One Dirty Magazine

Ultra Crew

The many ultras of a 100-mile journey.

Claire Walla February 6th, 2019

Ultra Crew Photo by James Kao.

Taking my place on a blanket surrounded by bags and coolers, I immediately learned the most prevalent aspect of any crewing experience: waiting.

We played Uno. We checked the time. The sun set. Sean’s mom got nervous.

“Is that Sean?” she’d ask when a runner approached. “Do you think he’s O.K.?” she’d follow up when it was someone else. Alex, who would be pacing Sean from Foresthill to the finish line, grew anxious.

“I just want to go,” he said, fidgeting in his collapsible chair.

I hadn’t planned on being part of a crew that day. But when I met up with friends that afternoon at the Foresthill Aid Station (mile 62), they invited me along as they crewed their friend Sean, who was running his first Western States, which starts in Squaw Valley, California. It sounded like fun.

Then it looked like business. I had run a 100 once, and had paced three, but I had never crewed one, and it’s really different. I was immediately handed the 16-page booklet Sean had put together for his team members, which included Sean’s parents, his wife, his sister and my friends Alex (Sean’s pacer) and his wife, Alison. The booklet was stuffed with maps, supply lists, stats and directions, which included precise instructions for cutting a PB&J (in quarters), as well as a list of crewing “do’s” and “don’ts,” my favorite being: “Believe in me.” I wasn’t sure we needed that one, but it seemed like a nice touch.

Finally, Sean came into Foresthill, looking weary and withdrawn, but happy to see his crew.

There we waited under artificial light as the minutes ticked away, and tired runners found their crews.

We leapt up and buzzed about him. Sean sat with a vacant stare as his team darted about, offering food, reaching for clean clothes, changing shoes, lathering on anti-chafing cream. Sean had rolled his ankle twice in the last 62 miles, so a medic quickly taped him up and sent him back out for the next 38 miles, Alex by his side.

And with that, the little trailside pit stop returned once again to an inanimate pile of stuff.

Around midnight, our nighttime crew of five lugged our gear to the next stop: Rucky Chucky Aid Station, at mile 78. The narrow, rocky trail necessitated a shuttle service. As we prepared to board, I ran into a friend who was exiting the shuttle. 

“Good luck,” he said, with a wink and a nod.

We soon learned what he meant. The weak frame of the bus rumbled down the S curves with a consistent creak and a chorus of thuds, like sneakers tumbling in a clothes dryer. Winding farther down the twisted, uneven terrain, the bus leaned away from the hillside to our left, and out toward the vacant expanse of darkness to our right.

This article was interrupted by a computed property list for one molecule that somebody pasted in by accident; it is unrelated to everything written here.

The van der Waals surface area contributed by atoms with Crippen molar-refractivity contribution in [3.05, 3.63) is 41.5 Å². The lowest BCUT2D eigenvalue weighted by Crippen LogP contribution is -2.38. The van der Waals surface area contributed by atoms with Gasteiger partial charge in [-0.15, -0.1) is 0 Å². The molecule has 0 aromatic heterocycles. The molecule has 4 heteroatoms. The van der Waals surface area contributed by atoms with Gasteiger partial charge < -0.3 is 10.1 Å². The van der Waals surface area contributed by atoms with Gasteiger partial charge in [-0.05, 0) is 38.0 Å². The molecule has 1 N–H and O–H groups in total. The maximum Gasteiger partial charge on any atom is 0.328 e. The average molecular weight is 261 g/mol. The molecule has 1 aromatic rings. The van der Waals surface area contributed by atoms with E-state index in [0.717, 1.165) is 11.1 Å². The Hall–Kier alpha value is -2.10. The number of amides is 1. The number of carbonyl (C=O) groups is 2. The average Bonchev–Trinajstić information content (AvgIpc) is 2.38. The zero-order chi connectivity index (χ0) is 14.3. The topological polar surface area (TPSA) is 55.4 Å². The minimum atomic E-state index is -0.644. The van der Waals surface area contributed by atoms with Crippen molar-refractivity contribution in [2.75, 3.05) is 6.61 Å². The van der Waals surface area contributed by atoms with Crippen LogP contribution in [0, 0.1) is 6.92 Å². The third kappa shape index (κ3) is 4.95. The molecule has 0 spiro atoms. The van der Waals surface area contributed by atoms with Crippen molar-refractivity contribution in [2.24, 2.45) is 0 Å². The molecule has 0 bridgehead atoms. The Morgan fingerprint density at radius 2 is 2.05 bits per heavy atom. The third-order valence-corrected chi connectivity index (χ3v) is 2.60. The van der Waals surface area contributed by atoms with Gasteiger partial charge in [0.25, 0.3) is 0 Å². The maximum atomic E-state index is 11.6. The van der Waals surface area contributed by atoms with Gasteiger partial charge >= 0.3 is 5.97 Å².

After 20 minutes in that lumbering tin can, we staggered out in relief at Rucky Chucky. There we waited under artificial light as the minutes ticked away, and tired runners found their crews. Alison organized Sean’s gear on a blanket, carefully aligning and spacing each item to create a clear, orderly display … which sat unmoved for 45 minutes before Sean arrived, and again everything sprang to life. Surprisingly alert and in good spirits, he slammed some Coke, chowed down half a turkey sandwich, and topped it all off with a Gu Stroopwaffle—then was gone.

The next time we would meet him, if our shuttle made it there before he did, was No Hands Bridge, at mile 96.8. Now it was time to rest. Sort of.

Alison and I caught an hour of interrupted sleep in the back seat of my car, grabbed some coffee, and made our way to No Hands Bridge. I sat high above the American River, in the shadow of the canyons, watching bleary-eyed runners cross my path and wondering what they must be feeling at this point if I was this exhausted.

By the time he made it to No Hands, Sean was walking, hindered by a tsunami of negative thoughts.

“I am broken,” he muttered, refusing to make eye contact.  We crew were concerned, but had also been instructed early on to “believe,” so we did. Alison and Tara pushed food, replaced liquids and showered Sean with encouraging words.

“Just keep going, Sean! You got this!”

By the time Sean was one mile away from the finish line, he was running again. And his crew was beaming.

Sean shared his last mile with his parents, wife, sister and friends. That last mile was everyone’s victory lap.

Claire Walla writes and runs in Los Angeles.

This article originally appeared in the December issue of Trail Runner. To get great content delivered to your door, subscribe here.

 

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Chris

I have yet to run a hundred but why would a person make 6+ other people crew for them? Seems excessive.

michael
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michael

I would offer its not about “making” them as for me it has been about sharing the journey. The crew goes on their own adventure while the runner does too and things are much better shared. So if they can fit in the car why not use a long run to bring your community together and make their experience the best it can be.

 

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